Lokantara, Lokāntara, Loka-antara: 6 definitions
Lokantara means something in Hinduism, Sanskrit, Buddhism, Pali. If you want to know the exact meaning, history, etymology or English translation of this term then check out the descriptions on this page. Add your comment or reference to a book if you want to contribute to this summary article.
Languages of India and abroad
Pali-English dictionarySource: BuddhaSasana: Concise Pali-English Dictionary
lokantara : (nt.) a different world; the space between the worlds.Source: Sutta: The Pali Text Society's Pali-English Dictionary
Lokantara refers to: the space between the single worlds J. I, 44 (V. 253: Avīcimhi na uppajjanti, tathā lokantaresu ca).
Note: lokantara is a Pali compound consisting of the words loka and antara.
Pali is the language of the Tipiṭaka, which is the sacred canon of Theravāda Buddhism and contains much of the Buddha’s speech. Closeley related to Sanskrit, both languages are used interchangeably between religions.
Sanskrit-English dictionarySource: DDSA: The practical Sanskrit-English dictionary
Lokāntara (लोकान्तर).—'another world', the next world, future life; लोकान्तरसुखं पुण्यं तपोदानसमुद्भवम् (lokāntarasukhaṃ puṇyaṃ tapodānasamudbhavam) R.1.69;6.45; लोकान्तरं गम्-प्राप् (lokāntaraṃ gam-prāp) &c. 'to die'.
Derivable forms: lokāntaram (लोकान्तरम्).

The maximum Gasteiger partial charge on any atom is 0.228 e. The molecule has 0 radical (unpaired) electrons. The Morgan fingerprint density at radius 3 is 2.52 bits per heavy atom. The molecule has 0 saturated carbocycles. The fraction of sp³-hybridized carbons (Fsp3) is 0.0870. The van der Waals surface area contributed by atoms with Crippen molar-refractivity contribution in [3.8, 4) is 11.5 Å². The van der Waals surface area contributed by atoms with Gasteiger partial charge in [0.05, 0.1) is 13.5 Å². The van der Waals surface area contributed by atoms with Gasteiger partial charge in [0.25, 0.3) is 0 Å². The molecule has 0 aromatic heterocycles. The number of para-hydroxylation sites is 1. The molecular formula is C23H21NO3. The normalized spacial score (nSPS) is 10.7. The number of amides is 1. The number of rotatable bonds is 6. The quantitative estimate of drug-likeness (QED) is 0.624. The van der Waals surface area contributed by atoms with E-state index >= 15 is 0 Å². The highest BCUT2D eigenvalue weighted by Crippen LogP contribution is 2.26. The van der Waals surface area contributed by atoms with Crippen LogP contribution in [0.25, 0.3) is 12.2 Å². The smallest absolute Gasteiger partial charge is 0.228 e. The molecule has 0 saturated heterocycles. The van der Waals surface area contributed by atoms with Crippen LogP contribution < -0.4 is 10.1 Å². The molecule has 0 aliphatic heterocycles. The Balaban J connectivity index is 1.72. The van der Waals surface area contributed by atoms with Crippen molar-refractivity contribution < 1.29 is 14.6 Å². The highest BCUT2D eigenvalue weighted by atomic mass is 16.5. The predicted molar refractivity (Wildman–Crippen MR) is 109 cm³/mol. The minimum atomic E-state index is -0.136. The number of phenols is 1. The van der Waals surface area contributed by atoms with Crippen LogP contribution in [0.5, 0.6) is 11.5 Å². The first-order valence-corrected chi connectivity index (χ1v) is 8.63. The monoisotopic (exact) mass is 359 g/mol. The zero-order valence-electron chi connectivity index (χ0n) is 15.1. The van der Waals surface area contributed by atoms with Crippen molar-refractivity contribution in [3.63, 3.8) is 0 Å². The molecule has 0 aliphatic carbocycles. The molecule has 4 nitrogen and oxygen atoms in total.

Lokāntara is a Sanskrit compound consisting of the terms loka and antara (अन्तर).Source: Cologne Digital Sanskrit Dictionaries: Shabda-Sagara Sanskrit-English Dictionary
(-raṃ) Another world. E. loka, and antara other.Source: Cologne Digital Sanskrit Dictionaries: Cappeller Sanskrit-English Dictionary
Lokāntara (लोकान्तर).—[neuter] another world, the Beyond.Source: Cologne Digital Sanskrit Dictionaries: Monier-Williams Sanskrit-English Dictionary
Lokāntara (लोकान्तर):—[from loka > lok] n. another world, the next w°, a future life (raṃ √gam or √yā, to go into the next w°, die), [Kāvya literature; Bhāgavata-purāṇa, etc.]
Sanskrit, also spelled संस्कृतम् (saṃskṛtam), is an ancient language of India commonly seen as the grandmother of the Indo-European language family. Closely allied with Prakrit and Pali, Sanskrit is more exhaustive in both grammar and terms and has the most extensive collection of literature in the world, greatly surpassing its sister-languages Greek and Latin.
See also (Relevant definitions)
Search found 2 books and stories containing Lokantara, Lokāntara, Loka-antara; (plurals include: Lokantaras, Lokāntaras, antaras). You can also click to the full overview containing English textual excerpts. Below are direct links for the most relevant articles:
Brihad Bhagavatamrita (by Śrīla Sanātana Gosvāmī)
Apadana commentary (Atthakatha) (by U Lu Pe Win)
Gaining Of Perfections By Bodhisat < [Part 1 - Remote preface (dūre-nidāna)]
Commentary on the Biography of Buddha (Buddha-apadāna-vaṇṇanā) < [Chapter 1 - Buddhavagga (Buddha section)]